My Block 4 class was… not awful, but it was frustrating after everything else had gone so well. There’s a group of students I just haven’t been able to reach. They come in unprepared, disrupt class, try to use their phones when they shouldn’t, that kind of thing… I thought I’d gotten one student out of that group- he was opting to associate with other students, focus on his work, engage in class, etc…- but today he was back in it. I addressed all the problem behaviors and got on with the lesson; it just didn’t have the same impact it had earlier in the day.

I’m going to keep working to make that class better, though.

We had a team meeting during Block 5, which was interrupted by The Vice Principal. She had some things to share with us about the Very Bad Thing I alluded to yesterday. It’s really hurting a lot of our students- and a lot of adults, too- and I don’t know how long the recovery is going to be, but it’s definitely going to be a while…

Day One Hundred Nine

I’ve said a few times now that this is a hard year. In addition to any trials and tribulations in my classroom, there have been several Incidents- capital I for emphasis- that I can’t elaborate on, a handful of mid-year changes in the faculty, the lockdown… Our school community has just been rocked over and over.

It got rocked again during vacation, so today started with a 6:45AM staff meeting. Don’t ask me for details- I obviously can’t give them- but know that a Very Bad Thing happened, and everyone is shaken. During Block 1, the Principal made an announcement about counselors being available for students, etc, etc… and I just looked at my APUSGOV class and admitted I had no good way to transition from that to teaching. I just took the metaphorical sharp turn and did it.

A good third of my class was absent- the weather yesterday was bad, so lots of folks are stuck at airports- so we only had enough students to do a bit of Court Madness. I jumped to a lesson on the Bill of Rights, which I’d have done next anyhow, and we did that for the rest of class. Which was fine. You’d think I’d worry about the timing of my lessons being thrown off since it’s an AP course and the test date is always looming, but- weirdly- it doesn’t faze me. I find it easy to adjust, and my students are so adaptable. 

And there’s no timing World, really, because current events fluctuate. Today we picked up where we left off last class: with the destruction of ISIS in Iraq and Syria. I pulled up the most recent news articles and videos I could for students to check out, and we discussed what may happen to the region in the future, what the U.S. role may be, that kind of thing. We’ll shift focus to Yemen for the next few classes, and then “zoom out” so they can see all the players in these two conflicts and how they interact.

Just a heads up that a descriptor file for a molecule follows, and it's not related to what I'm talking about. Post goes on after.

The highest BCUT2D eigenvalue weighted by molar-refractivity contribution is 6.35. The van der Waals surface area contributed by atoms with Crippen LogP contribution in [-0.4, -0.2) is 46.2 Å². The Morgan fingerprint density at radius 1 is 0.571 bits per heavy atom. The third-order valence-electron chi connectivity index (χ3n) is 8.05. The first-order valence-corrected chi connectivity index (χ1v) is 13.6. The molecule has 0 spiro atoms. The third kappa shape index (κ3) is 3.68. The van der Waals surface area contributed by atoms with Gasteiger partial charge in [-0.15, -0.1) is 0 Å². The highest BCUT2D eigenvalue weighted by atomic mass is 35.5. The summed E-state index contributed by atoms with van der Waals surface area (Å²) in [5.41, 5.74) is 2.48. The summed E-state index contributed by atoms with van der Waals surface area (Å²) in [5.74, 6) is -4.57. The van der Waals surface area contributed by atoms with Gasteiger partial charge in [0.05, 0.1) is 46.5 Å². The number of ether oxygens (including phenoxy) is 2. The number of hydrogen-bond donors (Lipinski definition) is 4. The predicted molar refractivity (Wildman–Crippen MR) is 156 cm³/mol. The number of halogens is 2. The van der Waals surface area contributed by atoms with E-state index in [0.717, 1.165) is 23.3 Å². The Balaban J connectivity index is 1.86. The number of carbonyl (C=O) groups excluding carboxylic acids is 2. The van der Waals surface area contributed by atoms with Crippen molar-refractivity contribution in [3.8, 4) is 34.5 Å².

I had to leave early to get to a doctor’s appointment, so I left my lesson planning half-done. I’ll pick it up again tomorrow.

Day One Hundred Eight

Mr. F came in with donuts today, which was absolutely awesome because I hadn’t eaten breakfast (I ran out of granola bars and didn’t realize it, thought I had one more). He, Mrs. T, and I had an impromptu morning meeting as we ate, and at one point The Principal dropped by and complimented us on our teamwork.

Go us.

It was Friday before break and it was snowing, so a bunch of my ninth graders were absent, which… is what it is. I know a lot of parents excused their kids because they’re used to thinking that nothing gets done on days before vacations. But in high school? 

It was a B day in the schedule, so my students did the same thing my other students did yesterday: took a quiz and learned about the fight against ISIS. I thought it went quite well overall; students could work at their own pace, and it was chill and quiet since they were all watching videos with headphones in for part of the block, and reading for the rest of it. A couple of the boys did decide to start making Google Translate say insulting things in Arabic, but I put a stop to that quickly by offering to teach them a handful of polite things, then redirecting them.

The quiz grades were a bit low, so we’ll be revisiting study skills in the not so distant future. I’ll figure out how I want to do that later. For now? It’s vacation! 

And, no, it’s not just a long weekend for President’s Day; I have an entire week off. February break is unique to New England, and done entirely for the benefit of the ski industry, but I’m not complaining about it!